|March 16||McCain by 4|
|March 17||McCain by 6|
|March 18||McCain by 6|
|March 19||McCain by 7|
|March 20||McCain by 7|
But Rasmussen’s data also indicated a slide in Hillary Clinton’s ratings as well, so McCain’s growth my reflect positive fallout from his Middle East tour in addition to Pastor Wright’s remarks:
Clinton v. McCain
|March 14||McCain by 2|
|March 15||McCain by 4|
|March 16||McCain by 3|
|March 17||McCain by 6|
|March 18||McCain by 6|
|March 19||McCain by 6|
|March 20||McCain by 10|
With McCain running even more strongly against Hillary than he does against Obama, she can scarcely use electability as her key issue in persuading the super delegates to back her.
But the fallout from Wright may take several forms as the general election develops. Since Obama is clearly seen as weaker than McCain and the Republican is viewed as the stronger leader (see section above), Obama’s hair splitting difference between hating the sin and forgiving the sinner may come across as less than strong. The more Obama has to bounce around with the racial issue, the more he comes across as weak and possibly as indecisive.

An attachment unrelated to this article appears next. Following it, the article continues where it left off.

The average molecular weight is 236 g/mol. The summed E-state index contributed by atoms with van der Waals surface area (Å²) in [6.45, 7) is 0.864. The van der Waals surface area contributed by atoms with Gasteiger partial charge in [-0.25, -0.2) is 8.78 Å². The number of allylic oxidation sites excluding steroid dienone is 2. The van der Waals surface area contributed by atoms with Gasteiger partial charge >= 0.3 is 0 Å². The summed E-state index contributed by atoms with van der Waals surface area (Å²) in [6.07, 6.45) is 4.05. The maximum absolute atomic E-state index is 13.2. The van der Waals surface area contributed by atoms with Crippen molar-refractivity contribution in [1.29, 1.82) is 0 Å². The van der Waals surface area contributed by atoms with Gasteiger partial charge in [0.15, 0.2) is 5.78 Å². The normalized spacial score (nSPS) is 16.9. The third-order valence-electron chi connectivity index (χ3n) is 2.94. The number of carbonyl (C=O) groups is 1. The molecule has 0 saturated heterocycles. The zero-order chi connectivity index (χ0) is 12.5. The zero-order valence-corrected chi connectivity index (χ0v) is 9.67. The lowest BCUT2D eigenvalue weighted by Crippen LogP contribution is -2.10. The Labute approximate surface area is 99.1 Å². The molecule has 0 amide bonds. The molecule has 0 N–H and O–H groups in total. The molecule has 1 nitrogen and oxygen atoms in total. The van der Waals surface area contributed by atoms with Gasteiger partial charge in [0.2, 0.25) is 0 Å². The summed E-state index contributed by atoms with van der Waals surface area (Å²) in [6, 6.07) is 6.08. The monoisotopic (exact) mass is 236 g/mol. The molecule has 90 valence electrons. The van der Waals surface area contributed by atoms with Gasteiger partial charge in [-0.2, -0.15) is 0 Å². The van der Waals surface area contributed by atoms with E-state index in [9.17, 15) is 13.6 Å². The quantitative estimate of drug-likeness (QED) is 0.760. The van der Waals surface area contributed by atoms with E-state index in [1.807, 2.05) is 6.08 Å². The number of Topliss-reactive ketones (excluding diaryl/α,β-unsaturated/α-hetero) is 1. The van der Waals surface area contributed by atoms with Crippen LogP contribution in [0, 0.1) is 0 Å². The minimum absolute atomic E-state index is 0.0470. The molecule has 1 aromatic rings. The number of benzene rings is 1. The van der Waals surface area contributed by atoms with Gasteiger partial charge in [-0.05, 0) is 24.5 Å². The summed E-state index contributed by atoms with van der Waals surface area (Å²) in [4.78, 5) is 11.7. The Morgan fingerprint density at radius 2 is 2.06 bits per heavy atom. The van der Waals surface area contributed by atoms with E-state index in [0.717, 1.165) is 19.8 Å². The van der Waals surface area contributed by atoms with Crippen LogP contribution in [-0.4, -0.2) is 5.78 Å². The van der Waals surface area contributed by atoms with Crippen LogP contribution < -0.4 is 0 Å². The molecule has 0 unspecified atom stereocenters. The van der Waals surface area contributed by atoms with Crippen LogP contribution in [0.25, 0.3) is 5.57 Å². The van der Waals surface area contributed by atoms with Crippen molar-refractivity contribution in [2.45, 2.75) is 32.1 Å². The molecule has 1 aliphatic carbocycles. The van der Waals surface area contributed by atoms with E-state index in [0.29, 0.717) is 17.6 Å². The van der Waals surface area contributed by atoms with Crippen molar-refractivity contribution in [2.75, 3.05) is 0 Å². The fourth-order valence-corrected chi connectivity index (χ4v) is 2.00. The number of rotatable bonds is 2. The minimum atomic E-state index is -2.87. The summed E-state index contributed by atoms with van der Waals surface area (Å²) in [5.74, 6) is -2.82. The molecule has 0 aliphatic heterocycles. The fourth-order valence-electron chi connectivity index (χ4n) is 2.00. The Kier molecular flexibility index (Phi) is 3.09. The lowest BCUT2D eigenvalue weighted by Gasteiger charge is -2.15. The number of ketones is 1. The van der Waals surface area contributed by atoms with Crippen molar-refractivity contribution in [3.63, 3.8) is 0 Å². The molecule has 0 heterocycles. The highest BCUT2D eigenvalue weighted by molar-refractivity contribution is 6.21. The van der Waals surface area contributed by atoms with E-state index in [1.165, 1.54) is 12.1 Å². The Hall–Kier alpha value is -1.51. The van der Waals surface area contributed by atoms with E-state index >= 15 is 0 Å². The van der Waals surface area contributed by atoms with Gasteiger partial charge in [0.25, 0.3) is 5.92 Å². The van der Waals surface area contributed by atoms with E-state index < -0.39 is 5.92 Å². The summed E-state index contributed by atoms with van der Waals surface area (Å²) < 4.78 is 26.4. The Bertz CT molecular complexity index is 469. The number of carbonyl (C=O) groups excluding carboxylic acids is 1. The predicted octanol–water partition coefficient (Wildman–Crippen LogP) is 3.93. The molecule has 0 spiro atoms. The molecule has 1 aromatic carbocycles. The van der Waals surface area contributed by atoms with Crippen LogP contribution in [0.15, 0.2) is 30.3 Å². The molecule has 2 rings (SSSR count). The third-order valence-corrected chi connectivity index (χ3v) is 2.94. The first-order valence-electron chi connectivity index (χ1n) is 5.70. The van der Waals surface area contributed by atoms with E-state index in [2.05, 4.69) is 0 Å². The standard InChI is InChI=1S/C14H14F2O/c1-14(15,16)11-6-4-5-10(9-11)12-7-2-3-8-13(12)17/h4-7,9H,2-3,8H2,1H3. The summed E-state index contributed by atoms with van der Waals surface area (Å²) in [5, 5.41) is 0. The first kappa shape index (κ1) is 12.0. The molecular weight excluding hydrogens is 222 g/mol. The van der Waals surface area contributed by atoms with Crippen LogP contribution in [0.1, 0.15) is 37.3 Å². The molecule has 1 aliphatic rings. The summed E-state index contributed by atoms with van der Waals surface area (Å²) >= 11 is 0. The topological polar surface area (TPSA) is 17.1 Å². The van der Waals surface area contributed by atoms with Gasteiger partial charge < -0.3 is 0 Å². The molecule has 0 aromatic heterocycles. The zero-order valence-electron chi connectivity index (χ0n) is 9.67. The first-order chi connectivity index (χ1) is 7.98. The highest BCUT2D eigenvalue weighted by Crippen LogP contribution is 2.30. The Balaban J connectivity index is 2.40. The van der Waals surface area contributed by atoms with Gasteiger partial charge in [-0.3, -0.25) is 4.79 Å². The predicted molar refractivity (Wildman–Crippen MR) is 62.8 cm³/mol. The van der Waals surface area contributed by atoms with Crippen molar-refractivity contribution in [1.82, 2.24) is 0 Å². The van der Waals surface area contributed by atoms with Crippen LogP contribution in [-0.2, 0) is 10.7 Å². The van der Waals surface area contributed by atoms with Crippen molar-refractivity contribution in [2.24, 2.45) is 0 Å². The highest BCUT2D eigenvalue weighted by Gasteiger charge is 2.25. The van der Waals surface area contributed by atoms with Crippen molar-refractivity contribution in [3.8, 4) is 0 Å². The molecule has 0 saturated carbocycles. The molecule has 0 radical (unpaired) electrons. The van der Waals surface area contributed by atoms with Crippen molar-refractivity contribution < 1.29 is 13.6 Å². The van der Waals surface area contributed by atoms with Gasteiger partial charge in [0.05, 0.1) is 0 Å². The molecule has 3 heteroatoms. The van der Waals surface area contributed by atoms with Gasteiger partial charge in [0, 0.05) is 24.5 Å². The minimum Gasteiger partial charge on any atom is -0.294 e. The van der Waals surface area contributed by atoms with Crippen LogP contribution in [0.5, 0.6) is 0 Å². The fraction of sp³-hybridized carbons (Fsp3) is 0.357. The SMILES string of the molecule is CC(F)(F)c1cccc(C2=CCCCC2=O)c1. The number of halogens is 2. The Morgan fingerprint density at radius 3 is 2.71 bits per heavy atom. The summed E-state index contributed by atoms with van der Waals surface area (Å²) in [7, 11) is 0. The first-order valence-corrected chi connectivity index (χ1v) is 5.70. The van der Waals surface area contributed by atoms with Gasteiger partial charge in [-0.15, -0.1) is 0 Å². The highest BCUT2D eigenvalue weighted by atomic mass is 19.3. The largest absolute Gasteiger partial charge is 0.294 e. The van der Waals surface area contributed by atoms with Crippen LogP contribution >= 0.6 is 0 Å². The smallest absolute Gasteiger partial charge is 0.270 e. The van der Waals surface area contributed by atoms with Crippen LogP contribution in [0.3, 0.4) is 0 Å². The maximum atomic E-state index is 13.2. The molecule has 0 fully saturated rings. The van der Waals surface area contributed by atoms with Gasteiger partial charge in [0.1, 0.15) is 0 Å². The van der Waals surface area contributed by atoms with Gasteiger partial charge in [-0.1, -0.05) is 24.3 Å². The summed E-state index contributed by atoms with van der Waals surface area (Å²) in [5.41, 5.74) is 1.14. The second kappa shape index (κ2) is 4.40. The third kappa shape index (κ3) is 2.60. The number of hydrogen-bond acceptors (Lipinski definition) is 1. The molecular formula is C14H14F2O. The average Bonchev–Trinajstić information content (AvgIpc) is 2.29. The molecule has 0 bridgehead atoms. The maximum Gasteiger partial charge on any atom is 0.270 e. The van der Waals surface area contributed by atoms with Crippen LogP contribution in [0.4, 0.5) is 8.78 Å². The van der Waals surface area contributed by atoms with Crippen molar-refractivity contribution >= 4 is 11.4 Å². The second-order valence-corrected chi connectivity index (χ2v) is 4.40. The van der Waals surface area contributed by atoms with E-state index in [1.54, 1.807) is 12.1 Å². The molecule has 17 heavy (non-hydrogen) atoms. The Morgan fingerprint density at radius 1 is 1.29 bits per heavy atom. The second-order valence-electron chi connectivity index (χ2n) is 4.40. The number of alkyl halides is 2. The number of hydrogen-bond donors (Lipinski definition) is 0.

McCain could also use the Wright issue to criticize Obama’s judgment in the people he hangs out with. He might use the controversy surrounding William Ayers, Obama’s Chicago political ally and friend who bombed the Pentagon and then bragged about it. If McCain seeks to portray Wright’s comments as being indicative of Obama’s views, he will be going too far and his attack won’t be credible. But if he uses the incident to underscore weakness in Obama and lack of judgment about people – perhaps too hopeful a judgment which lacks realism – he can use the issue to score.
THE NADER FACTOR
And don’t forget Ralph Nader. Recent polls have him winning 6 percent of the general election vote, votes that come directly out of Obama’s total. Asked if they would consider voting for Nader, one quarter of the nation’s voters responded positively.